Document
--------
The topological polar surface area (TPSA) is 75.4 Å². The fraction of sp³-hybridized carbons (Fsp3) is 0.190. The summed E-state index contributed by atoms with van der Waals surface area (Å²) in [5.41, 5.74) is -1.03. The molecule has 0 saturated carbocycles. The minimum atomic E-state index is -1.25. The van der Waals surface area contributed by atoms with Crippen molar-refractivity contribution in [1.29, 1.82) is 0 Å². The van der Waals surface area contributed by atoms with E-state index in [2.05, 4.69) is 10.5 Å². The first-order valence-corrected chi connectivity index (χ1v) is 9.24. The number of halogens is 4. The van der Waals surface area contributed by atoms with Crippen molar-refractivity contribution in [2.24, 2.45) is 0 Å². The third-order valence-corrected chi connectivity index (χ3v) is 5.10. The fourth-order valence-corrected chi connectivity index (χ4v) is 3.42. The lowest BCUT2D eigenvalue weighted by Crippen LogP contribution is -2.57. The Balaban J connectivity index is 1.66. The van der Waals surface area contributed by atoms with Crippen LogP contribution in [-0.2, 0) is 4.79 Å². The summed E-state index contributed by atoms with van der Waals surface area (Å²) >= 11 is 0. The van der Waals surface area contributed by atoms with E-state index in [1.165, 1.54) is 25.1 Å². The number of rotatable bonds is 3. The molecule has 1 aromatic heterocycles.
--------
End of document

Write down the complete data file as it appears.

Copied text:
The topological polar surface area (TPSA) is 75.4 Å². The fraction of sp³-hybridized carbons (Fsp3) is 0.190. The summed E-state index contributed by atoms with van der Waals surface area (Å²) in [5.41, 5.74) is -1.03. The molecule has 0 saturated carbocycles. The minimum atomic E-state index is -1.25. The van der Waals surface area contributed by atoms with Crippen molar-refractivity contribution in [1.29, 1.82) is 0 Å². The van der Waals surface area contributed by atoms with E-state index in [2.05, 4.69) is 10.5 Å². The first-order valence-corrected chi connectivity index (χ1v) is 9.24. The number of halogens is 4. The van der Waals surface area contributed by atoms with Crippen molar-refractivity contribution in [2.24, 2.45) is 0 Å². The third-order valence-corrected chi connectivity index (χ3v) is 5.10. The fourth-order valence-corrected chi connectivity index (χ4v) is 3.42. The lowest BCUT2D eigenvalue weighted by Crippen LogP contribution is -2.57. The Balaban J connectivity index is 1.66. The van der Waals surface area contributed by atoms with Crippen LogP contribution in [-0.2, 0) is 4.79 Å². The summed E-state index contributed by atoms with van der Waals surface area (Å²) >= 11 is 0. The van der Waals surface area contributed by atoms with E-state index in [1.165, 1.54) is 25.1 Å². The number of rotatable bonds is 3. The molecule has 1 aromatic heterocycles.